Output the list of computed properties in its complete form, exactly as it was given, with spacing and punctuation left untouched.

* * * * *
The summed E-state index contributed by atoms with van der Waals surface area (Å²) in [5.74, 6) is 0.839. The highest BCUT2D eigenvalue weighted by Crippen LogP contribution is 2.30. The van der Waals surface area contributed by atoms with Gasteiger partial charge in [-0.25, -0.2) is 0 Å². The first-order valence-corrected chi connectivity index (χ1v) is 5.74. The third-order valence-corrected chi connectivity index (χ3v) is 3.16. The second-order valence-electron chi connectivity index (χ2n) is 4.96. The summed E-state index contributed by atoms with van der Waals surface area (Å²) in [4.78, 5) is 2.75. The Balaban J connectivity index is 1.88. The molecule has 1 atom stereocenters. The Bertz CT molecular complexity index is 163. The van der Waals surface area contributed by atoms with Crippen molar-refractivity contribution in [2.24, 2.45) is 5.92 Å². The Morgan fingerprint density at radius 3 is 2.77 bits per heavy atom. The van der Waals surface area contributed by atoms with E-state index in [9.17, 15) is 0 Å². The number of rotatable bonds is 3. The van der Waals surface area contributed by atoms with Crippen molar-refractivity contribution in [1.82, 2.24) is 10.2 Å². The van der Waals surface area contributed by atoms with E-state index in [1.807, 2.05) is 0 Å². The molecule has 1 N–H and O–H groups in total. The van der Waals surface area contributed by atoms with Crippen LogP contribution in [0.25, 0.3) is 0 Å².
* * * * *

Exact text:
The summed E-state index contributed by atoms with van der Waals surface area (Å²) in [5.74, 6) is 0.839. The highest BCUT2D eigenvalue weighted by Crippen LogP contribution is 2.30. The van der Waals surface area contributed by atoms with Gasteiger partial charge in [-0.25, -0.2) is 0 Å². The first-order valence-corrected chi connectivity index (χ1v) is 5.74. The third-order valence-corrected chi connectivity index (χ3v) is 3.16. The second-order valence-electron chi connectivity index (χ2n) is 4.96. The summed E-state index contributed by atoms with van der Waals surface area (Å²) in [4.78, 5) is 2.75. The Balaban J connectivity index is 1.88. The molecule has 1 atom stereocenters. The Bertz CT molecular complexity index is 163. The van der Waals surface area contributed by atoms with Crippen molar-refractivity contribution in [2.24, 2.45) is 5.92 Å². The Morgan fingerprint density at radius 3 is 2.77 bits per heavy atom. The van der Waals surface area contributed by atoms with E-state index in [9.17, 15) is 0 Å². The number of rotatable bonds is 3. The van der Waals surface area contributed by atoms with Crippen molar-refractivity contribution in [1.82, 2.24) is 10.2 Å². The van der Waals surface area contributed by atoms with E-state index in [1.807, 2.05) is 0 Å². The molecule has 1 N–H and O–H groups in total. The van der Waals surface area contributed by atoms with Crippen LogP contribution in [0.25, 0.3) is 0 Å².